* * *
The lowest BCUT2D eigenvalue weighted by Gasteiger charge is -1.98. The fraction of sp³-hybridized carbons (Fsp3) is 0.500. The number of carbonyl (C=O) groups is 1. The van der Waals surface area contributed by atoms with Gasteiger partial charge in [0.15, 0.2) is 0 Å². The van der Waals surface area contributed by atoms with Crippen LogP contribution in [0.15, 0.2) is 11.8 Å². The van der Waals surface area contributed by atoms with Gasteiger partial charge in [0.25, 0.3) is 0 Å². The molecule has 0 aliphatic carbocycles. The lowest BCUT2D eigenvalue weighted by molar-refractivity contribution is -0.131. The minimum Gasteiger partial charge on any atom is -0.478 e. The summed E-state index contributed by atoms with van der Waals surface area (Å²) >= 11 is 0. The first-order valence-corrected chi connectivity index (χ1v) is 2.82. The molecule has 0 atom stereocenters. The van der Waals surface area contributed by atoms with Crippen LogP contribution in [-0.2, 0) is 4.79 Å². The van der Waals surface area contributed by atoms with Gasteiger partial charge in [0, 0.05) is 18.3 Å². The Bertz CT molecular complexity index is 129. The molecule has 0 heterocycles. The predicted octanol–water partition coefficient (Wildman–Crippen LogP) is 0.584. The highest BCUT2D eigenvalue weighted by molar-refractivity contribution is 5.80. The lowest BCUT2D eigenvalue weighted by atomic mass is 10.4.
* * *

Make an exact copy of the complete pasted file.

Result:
The lowest BCUT2D eigenvalue weighted by Gasteiger charge is -1.98. The fraction of sp³-hybridized carbons (Fsp3) is 0.500. The number of carbonyl (C=O) groups is 1. The van der Waals surface area contributed by atoms with Gasteiger partial charge in [0.15, 0.2) is 0 Å². The van der Waals surface area contributed by atoms with Crippen LogP contribution in [0.15, 0.2) is 11.8 Å². The van der Waals surface area contributed by atoms with Gasteiger partial charge in [0.25, 0.3) is 0 Å². The molecule has 0 aliphatic carbocycles. The lowest BCUT2D eigenvalue weighted by molar-refractivity contribution is -0.131. The minimum Gasteiger partial charge on any atom is -0.478 e. The summed E-state index contributed by atoms with van der Waals surface area (Å²) >= 11 is 0. The first-order valence-corrected chi connectivity index (χ1v) is 2.82. The molecule has 0 atom stereocenters. The van der Waals surface area contributed by atoms with Crippen LogP contribution in [-0.2, 0) is 4.79 Å². The van der Waals surface area contributed by atoms with Gasteiger partial charge in [0, 0.05) is 18.3 Å². The Bertz CT molecular complexity index is 129. The molecule has 0 heterocycles. The predicted octanol–water partition coefficient (Wildman–Crippen LogP) is 0.584. The highest BCUT2D eigenvalue weighted by molar-refractivity contribution is 5.80. The lowest BCUT2D eigenvalue weighted by atomic mass is 10.4.